Santa Marta al Collegio Romano is a deconsecrated 17th century Baroque convent church at Piazza del Collegio Romano 5, opposite the college in the rione Pigna. Picture of the church on Wikimedia Commons are here. There is an English Wikipedia page here.
The dedication was to St Martha.
The church was founded by St Ignatius Loyola at the beginning of the 16th century, together with a convent of nuns who were to minister to malmaritate. These were described as married women who went out alone looking for entertainment or earning opportunities, mostly of a sexual nature. Predictably this mission did not last very long, and the complex was passed on to a community of Augustinian nuns in 1540.
In the French occupation the church was used as a Masonic lodge, and in 1873 was confiscated by the State together with almost all the other convents in Rome.
The monastery became the headquarters of the city police, and the church was formally deconsecrated in 1910. After neglect and use as the police gym, the church building was restored and is now a hall for exhibitions, concerts and conferences -the Sala Convegni Santa Marta.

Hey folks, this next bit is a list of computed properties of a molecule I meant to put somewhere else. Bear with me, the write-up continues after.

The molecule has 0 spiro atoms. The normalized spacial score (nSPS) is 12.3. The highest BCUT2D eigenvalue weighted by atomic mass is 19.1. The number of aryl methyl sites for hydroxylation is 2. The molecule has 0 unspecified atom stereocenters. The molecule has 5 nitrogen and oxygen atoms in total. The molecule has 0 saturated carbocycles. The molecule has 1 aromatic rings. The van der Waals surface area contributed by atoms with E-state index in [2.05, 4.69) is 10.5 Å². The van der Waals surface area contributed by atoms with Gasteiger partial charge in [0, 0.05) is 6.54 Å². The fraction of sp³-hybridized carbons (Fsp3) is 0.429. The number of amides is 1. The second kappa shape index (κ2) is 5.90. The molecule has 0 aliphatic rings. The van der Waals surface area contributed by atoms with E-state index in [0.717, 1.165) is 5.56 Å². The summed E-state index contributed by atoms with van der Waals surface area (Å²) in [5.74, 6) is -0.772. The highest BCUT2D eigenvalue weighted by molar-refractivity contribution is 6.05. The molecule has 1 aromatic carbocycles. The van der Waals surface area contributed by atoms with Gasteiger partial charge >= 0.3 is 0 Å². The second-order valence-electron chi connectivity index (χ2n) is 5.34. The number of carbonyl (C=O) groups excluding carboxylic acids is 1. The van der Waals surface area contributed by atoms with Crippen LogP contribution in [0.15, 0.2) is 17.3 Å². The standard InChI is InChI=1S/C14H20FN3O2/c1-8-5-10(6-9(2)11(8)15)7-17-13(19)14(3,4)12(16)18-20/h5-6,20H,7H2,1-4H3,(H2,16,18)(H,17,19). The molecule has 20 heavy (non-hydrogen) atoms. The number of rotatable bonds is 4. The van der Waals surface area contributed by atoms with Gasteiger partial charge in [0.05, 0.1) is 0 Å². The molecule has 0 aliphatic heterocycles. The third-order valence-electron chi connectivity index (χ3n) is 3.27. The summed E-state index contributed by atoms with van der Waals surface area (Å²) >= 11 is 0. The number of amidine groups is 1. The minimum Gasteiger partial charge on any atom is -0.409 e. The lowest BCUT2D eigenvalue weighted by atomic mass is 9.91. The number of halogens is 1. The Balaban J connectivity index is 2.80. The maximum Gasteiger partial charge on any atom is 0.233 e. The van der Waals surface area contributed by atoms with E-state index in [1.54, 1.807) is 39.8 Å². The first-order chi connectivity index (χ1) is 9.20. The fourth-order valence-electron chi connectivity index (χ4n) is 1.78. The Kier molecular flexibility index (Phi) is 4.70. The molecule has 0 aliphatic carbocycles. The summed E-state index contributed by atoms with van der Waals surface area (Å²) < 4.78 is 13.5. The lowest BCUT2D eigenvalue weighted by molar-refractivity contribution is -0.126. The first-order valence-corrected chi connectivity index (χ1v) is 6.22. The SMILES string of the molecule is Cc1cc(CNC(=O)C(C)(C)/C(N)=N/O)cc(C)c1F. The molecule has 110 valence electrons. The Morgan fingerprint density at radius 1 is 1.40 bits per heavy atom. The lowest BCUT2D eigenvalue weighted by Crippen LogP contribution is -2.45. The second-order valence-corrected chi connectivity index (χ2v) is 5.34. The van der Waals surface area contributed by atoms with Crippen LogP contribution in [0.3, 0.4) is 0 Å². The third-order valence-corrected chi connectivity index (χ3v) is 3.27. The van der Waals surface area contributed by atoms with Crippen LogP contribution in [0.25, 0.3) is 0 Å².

The convent was a large one. The main entrance was in the Via San Stefano del Cacco, and this led into a large rectangular cloister with arcaded walkways on three sides (not the north). There was a formal garden in the garth, with a fountain. The church was at the north-east corner of this cloister. The kitchen court was next to the Via della Gatta, and a side entrance from this street led to this before running through to the main cloister.
The restrained church façade has the entrance framed by a pair of Doric columns in the round, supporting a frieze of stylized fasces supporting a triangular pediment. There is a pair of Doric pilasters on either side, with a narrow rectangular window between each pair. These support a full entablature, with architrave, a frieze in the same style as that above the door and a projecting cornice. Above that, the upper storey of the façade has four